Preprints
https://doi.org/10.5194/egusphere-2022-569
https://doi.org/10.5194/egusphere-2022-569
 
18 Jul 2022
18 Jul 2022
Status: this preprint is open for discussion and under review for Climate of the Past (CP).

Celestial Mechanics and Estimating the Termination of the Holocene

John Abele Parmentola John Abele Parmentola
  • The RAND Corporation, 1776 Main Street, Santa Monica, CA 90401 USA

Abstract. This paper addresses several issues concerning Milankovitch Theory and its relationship to paleoclimate data over the last 800,000 years. A model is presented that deconvolutes the precession index (precession modulated by the eccentricity) and the obliquity contributions to the percentage change between successive mean-daily-insolation minima and maxima. The sum of these contributions is in close agreement with the corresponding benchmark calculation of J. Laskar et al. The model predictions indicate that the precession index contribution dominates such insolation changes, and its time-dependent behavior correlates with the occurrence of interglacial and glacial periods and temperature trends during these periods. Best fit curves to the separate contributions appear as quasiperiodic waves that correlate with interglacial initiations and terminations through their constructive and destructive interference. However, a comparison of model predictions with the EPICA Dome C (EDC) data indicates delayed inceptions for Marine Isotope Stages 18d and 13c, which have also been noted by Parrenin et al. through a comparison of LR04 benthic δ18O and EDC ice core datasets. Finally, the model enables the classification of interglacial periods into two distinct types that approximately account for their durations. This classification also enables a low-resolution estimation of the Holocene termination based solely on celestial mechanical forcing.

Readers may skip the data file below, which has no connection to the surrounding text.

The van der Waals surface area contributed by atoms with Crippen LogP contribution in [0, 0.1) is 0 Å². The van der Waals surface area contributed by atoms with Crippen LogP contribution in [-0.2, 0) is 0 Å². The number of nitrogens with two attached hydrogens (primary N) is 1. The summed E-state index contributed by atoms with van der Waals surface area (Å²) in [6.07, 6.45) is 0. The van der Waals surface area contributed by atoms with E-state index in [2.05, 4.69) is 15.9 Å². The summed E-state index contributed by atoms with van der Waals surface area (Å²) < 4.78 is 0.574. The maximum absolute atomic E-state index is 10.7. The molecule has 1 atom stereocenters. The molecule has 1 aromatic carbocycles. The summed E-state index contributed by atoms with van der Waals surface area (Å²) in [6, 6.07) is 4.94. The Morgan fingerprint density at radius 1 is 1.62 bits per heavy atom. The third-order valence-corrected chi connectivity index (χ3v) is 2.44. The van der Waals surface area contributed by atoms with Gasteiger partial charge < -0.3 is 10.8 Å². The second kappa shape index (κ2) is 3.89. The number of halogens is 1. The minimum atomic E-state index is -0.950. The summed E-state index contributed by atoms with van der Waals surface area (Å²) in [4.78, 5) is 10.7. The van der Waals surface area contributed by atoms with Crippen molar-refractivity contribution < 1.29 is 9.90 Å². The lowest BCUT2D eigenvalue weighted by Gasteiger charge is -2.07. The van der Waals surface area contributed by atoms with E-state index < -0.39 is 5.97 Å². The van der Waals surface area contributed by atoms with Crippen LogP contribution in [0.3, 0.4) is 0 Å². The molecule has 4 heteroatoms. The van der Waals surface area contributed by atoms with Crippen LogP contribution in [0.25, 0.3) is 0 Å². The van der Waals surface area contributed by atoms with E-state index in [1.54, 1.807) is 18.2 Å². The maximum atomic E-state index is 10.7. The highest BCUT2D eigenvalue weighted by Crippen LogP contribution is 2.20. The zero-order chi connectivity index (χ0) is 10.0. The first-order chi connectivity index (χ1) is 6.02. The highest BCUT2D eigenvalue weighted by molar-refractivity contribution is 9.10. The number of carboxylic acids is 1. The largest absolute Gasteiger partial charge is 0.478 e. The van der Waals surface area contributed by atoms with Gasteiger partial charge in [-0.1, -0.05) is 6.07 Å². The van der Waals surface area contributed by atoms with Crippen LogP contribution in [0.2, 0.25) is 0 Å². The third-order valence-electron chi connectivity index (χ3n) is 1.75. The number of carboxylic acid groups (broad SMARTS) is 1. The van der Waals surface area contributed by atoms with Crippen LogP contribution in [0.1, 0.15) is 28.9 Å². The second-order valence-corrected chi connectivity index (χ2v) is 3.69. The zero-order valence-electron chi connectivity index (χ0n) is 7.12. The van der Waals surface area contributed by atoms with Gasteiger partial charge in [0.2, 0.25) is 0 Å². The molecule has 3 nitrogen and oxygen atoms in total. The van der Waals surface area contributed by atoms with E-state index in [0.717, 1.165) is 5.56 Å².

John Abele Parmentola

Status: open (until 12 Sep 2022)

Comment types: AC – author | RC – referee | CC – community | EC – editor | CEC – chief editor | : Report abuse
  • RC1: 'Comment on egusphere-2022-569', Anonymous Referee #1, 09 Aug 2022 reply
  • RC2: 'Comment on egusphere-2022-569', Anonymous Referee #2, 15 Aug 2022 reply

John Abele Parmentola

John Abele Parmentola

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Short summary
This research provides new insights into the recurrence of ice ages over the last 800,000 years. It also addresses when, if at all, our planet could descend into the next glacial period. The paper provides a new low-resolution estimate for the termination of the current warm period to occur within the next 500 years based solely on the earth's celestial motions. Such a significant temperature descent (typically -100 C for an ice age) would have grave consequences for civilization's survival.